I've long held a soft-spot in my political heart for the Green Party, and so I'm pleased they at long last have their first MP, even if he wasn't elected under the Green banner. I also think that Elizabeth May should be in the leaders' debates, and this should help make that happen. It's really unfortunate, though, that their standard-bearer, the person who will go down in history as the first Green MP in Canada, had to be Blair Wilson.
It really should have been Elizabeth May. And she may well still end up being the first elected Green MP, as I think she's going to give Peter McKay a real run for his money in Central Nova.
This should really be a big day for the Green Party, and for all supporters of democracy in general. In some ways, it still is. But it's tainted by the person they've cast to fill this historic role.
The fact is, there's a reason why Blair Wilson was asked to leave the Liberal caucus, and there's a reason why his repeated pleas, both public and private, to re-join the Liberal caucus were firmly and soundly rejected. Blair Wilson is not MP material.
After a long investigation by Elections Canada the 24 allegations of campaign finance irregularities against him were reduced to three, which he acknowledged as violations as entered into a compliance agreement with Elections Canada.
He was asked to leave caucus, though, because he hid a laundry list of legal disputes from the party when he sought and accepted the Liberal nomination, and repeatedly refused to cooperate when word of the allegations began to come out.
The list of allegations unearthed in an investigative series by the Vancouver Province last fall, including failed business dealings, friends and investors and suppliers left holding the bag, lawsuits and more, reads like a soap opera:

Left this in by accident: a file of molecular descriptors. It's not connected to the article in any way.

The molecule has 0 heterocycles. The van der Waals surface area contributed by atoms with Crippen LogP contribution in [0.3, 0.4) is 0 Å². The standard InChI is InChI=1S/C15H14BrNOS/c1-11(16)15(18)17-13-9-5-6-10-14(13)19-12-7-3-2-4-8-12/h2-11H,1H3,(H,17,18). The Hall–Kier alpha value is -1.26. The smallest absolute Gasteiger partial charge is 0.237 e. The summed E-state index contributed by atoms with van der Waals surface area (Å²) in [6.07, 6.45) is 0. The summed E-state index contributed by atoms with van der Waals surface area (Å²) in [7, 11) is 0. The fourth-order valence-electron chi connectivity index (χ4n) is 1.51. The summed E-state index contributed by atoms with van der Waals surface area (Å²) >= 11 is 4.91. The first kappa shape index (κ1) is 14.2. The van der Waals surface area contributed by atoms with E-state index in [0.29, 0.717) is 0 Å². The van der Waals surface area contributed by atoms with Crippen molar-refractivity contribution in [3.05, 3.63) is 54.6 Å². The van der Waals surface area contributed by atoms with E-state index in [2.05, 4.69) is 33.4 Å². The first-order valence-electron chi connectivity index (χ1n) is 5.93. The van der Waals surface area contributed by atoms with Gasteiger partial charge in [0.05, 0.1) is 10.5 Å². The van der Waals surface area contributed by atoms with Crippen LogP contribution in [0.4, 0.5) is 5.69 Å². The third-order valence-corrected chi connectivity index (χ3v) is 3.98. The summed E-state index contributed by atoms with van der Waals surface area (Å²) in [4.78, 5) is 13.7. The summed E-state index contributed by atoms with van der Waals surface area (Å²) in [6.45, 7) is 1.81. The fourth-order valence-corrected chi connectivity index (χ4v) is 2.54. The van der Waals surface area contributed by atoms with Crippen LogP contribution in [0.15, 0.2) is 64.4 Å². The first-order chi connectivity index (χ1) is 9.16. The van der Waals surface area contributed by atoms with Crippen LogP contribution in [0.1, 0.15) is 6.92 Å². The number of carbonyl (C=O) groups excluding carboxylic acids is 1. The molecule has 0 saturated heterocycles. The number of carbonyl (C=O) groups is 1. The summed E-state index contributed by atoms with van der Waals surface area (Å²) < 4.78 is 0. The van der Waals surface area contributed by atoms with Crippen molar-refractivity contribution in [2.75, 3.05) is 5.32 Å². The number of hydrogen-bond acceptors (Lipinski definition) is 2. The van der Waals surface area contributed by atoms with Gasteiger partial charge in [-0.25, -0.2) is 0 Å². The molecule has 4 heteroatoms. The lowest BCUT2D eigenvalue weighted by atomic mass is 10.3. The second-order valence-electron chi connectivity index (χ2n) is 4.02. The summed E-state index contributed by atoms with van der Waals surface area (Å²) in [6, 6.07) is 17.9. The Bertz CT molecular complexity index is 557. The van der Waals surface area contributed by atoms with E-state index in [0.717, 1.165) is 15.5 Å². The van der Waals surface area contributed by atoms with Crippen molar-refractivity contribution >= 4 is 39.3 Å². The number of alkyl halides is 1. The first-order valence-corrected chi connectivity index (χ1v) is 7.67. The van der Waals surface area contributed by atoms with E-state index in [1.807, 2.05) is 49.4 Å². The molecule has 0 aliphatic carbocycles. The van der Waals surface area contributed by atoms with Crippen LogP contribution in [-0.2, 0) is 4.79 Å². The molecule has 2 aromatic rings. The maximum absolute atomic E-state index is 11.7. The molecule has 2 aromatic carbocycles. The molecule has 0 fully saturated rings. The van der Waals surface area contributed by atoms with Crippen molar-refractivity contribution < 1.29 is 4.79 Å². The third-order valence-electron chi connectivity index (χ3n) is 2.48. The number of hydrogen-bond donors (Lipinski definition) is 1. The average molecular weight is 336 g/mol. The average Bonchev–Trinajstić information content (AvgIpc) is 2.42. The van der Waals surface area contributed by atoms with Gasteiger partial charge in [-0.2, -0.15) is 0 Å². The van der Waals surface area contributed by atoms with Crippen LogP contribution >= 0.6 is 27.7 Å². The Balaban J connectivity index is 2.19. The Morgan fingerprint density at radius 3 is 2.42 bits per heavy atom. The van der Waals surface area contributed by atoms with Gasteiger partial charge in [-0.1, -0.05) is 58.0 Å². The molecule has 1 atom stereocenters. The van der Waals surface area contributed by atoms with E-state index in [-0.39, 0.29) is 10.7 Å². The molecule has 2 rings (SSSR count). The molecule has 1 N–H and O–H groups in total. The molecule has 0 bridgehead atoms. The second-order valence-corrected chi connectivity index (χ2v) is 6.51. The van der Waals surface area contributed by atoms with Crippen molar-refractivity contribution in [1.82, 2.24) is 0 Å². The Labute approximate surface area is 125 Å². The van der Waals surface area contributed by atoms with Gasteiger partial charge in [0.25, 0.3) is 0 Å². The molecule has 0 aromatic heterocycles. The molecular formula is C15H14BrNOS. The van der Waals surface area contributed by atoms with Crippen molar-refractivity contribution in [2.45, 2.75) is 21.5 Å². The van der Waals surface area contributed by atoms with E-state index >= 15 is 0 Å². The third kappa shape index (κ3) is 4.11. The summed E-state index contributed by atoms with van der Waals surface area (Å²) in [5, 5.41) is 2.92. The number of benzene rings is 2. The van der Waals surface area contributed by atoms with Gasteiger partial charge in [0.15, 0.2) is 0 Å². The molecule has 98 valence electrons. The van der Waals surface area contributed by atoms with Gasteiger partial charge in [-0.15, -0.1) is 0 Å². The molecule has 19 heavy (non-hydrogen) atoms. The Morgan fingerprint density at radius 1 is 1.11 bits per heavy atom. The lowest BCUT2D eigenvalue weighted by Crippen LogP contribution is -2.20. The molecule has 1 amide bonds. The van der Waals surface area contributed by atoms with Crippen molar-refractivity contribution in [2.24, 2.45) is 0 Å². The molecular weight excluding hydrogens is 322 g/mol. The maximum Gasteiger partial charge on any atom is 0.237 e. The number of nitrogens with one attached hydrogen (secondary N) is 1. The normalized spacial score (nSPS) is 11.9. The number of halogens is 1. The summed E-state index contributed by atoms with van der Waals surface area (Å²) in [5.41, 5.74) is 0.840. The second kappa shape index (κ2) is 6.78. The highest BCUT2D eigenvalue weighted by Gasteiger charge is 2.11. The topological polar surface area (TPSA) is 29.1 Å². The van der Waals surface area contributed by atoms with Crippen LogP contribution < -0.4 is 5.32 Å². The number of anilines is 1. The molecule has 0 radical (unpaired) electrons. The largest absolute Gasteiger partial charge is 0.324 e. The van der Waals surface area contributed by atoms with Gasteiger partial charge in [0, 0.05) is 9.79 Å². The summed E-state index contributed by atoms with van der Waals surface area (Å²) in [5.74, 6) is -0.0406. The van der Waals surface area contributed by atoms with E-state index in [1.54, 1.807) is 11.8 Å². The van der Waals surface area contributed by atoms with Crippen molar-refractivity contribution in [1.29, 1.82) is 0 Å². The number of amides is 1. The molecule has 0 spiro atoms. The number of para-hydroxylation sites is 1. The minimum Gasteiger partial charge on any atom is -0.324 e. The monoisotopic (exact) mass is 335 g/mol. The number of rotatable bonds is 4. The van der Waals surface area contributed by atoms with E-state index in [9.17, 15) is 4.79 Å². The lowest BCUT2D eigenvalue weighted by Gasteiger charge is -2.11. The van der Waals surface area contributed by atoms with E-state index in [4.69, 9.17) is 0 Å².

Among the allegations against Wilson, The Province has learned:
- Wilson did not report campaign expenses to Elections Canada and paid for supplies off the books, in cash, a breach of the act.
- Wilson and his wife, Kelly, borrowed roughly $1.9 million from his in-laws to purchase six properties, and much remains unpaid despite the fact they have sold some homes.
- Wilson and his wife were subject to Social Services Tax Act liens on three properties and owe $2.1 million in bank mortgages.
- Wilson misled the media about the true extent of his business success, exaggerating the number of restaurants he founded and claiming to have sold an accountancy business his in-laws claim closed, among other discrepancies.
- Wilson lost hundreds of thousands of family investors' money in the stock market and yet billed them for management fees.
- Wilson's two restaurants, Mahoneys and Wilson's Steakhouse, closed. He was taken twice to the B.C. Employment Standards Tribunal for refusing to pay employees, was sued twice for failing to pay contractors, was twice compelled by the courts to pay GST owing, and was also taken to court by a supplier over $33,839 that was owed (this amount was later paid).
- Wilson bought extravagant gifts for a girlfriend in Poland while working for a restaurant chain called Pan Smak Pizza Inc.